- Crispin Day, head12,
- Daniel Michelson, senior clinical research associate1,
- Stacey Thomson, postdoctoral researcher1,
- Caroline Penney, specialist trainer2,
- Lucy Draper, specialist trainer2
- 1Child and Adolescent Mental Health Services Research Unit, Department of Psychology, Institute of Psychiatry, King’s College London, London SE5 8AF, UK
- 2Centre for Parent and Child Support, South London and Maudsley NHS Foundation Trust, Michael Rutter Centre, London
- Correspondence to: mailto:D Michelson
- Accepted 22 December 2011
Objective To evaluate the effectiveness of a peer led parenting intervention delivered to socially disadvantaged families.
Design Randomised controlled trial.
Setting Schools and children’s centres in a socially deprived borough of inner London.
Participants Parental caregivers seeking help with managing the problem behaviours of 116 index children, aged 2-11 years; 59 families were randomised to the intervention and 57 to a waitlist control condition.
Intervention Empowering parents, empowering communities is an eight week (two hours each week), manualised programme delivered to groups of parents by trained peer facilitators from the local community.
Main outcome measures Child problems (number and severity), parental stress, and parenting competencies were assessed before and after the intervention using standardised parent reported measures.
Results Significantly greater improvements in positive parenting practices and child problems were observed in the intervention group compared with the waitlist group, with no difference in parental stress between the groups. An intention to treat analysis for the primary outcome measure, the intensity subscale of the Eyberg child behaviour inventory, showed an intervention effect size of 0.38 (95% confidence interval 0.01 to 0.75, P=0.01). The intervention group had high rates of treatment retention (91.5%) and user satisfaction.
Conclusion The peer led parenting intervention significantly reduced child behaviour problems and improved parenting competencies. This is a promising method for providing effective and acceptable parenting support to families considered hard to reach by mainstream services.
Trial registration Current Controlled Trials ISRCTN01962337.
Effective parenting, characterised by consistent, supportive, and responsive childrearing practices, is critical to achieving positive developmental outcomes for children.1 Links between parenting styles and the causation, maintenance, and amelioration of mental health difficulties in young people, and disruptive behaviour in particular, have also been well established.2 Disruptive behaviour, which includes aggression, non-compliance, and oppositionality, is the most common reason for referral to child mental health clinics in the United Kingdom and other developed countries, with the highest prevalence in inner city areas.3 4 These challenging behaviours impact considerably on quality of life for the affected children and their families and are closely linked to academic failure, crime, unemployment, and other adverse long term outcomes, with high social and economic costs.5 The provision of effective and accessible treatment programmes is therefore of major national and international importance.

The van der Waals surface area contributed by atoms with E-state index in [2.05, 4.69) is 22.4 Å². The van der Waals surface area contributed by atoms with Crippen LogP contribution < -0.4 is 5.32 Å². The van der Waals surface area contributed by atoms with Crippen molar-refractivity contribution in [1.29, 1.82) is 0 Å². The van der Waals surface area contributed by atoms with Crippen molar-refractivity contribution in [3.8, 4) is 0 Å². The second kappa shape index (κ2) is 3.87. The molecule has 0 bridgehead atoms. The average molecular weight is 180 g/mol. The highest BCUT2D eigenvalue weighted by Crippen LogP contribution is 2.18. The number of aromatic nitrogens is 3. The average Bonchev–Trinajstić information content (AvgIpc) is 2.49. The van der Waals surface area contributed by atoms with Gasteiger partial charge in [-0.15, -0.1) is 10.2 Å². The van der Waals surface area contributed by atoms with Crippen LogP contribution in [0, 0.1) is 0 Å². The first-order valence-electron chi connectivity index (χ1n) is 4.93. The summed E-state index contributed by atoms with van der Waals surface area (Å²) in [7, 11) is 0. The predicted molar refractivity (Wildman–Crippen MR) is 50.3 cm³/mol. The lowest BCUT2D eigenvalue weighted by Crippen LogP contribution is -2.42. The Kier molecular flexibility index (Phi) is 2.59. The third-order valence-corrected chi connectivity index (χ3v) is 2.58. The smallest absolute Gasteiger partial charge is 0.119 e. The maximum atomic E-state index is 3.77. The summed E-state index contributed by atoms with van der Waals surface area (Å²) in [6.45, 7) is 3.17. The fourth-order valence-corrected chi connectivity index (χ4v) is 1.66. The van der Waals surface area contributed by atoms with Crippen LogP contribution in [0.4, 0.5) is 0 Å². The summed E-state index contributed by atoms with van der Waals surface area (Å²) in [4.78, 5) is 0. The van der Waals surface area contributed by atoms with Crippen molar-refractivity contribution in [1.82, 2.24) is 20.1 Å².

Numerous clinical trials have shown that parenting interventions developed from social learning theory and relationship based approaches improve disruptive behaviour problems in children.6 These interventions are consequently recommended for routine practice by the National Institute for Health and Clinical Excellence7 (an independent body that provides national guidance on health interventions for England and Wales). However, many of the families who are most in need of treatment do not access appropriate care, either dropping out prematurely or failing to engage with services from the outset.8 This may be due in part to logistical barriers, such as competing demands and difficulties with transportation, which are especially salient for highly stressed and isolated families living in areas of socioeconomic disadvantage.9 Negative parental expectancies about treatment, including concerns about the cultural acceptability of conventional parenting interventions, may also hinder initial and subsequent engagement.10 11
The empowering parents, empowering communities programme was developed with such hard to reach families in mind. Drawing on a peer led service delivery model that has been successfully applied to several other health conditions and underserved populations,12 13 14 the programme trains local parents as peer facilitators to deliver a manualised, group based parenting intervention in community settings. As well as showing high rates of user satisfaction, an uncontrolled pilot evaluation15 found that attendance at the peer led parenting groups was associated with significant reductions in parent reported child behaviour problems.
We evaluated the clinical effectiveness and acceptability of the programme using a more rigorous randomised controlled trial methodology, applied to a population of families living in an economically deprived, inner city area. We tested the hypotheses that participation in the peer led parenting intervention would be associated with significant advantages over a waitlist control condition, in terms of improved child behaviour problems, increased use of positive parenting practices, and reduced parental stress.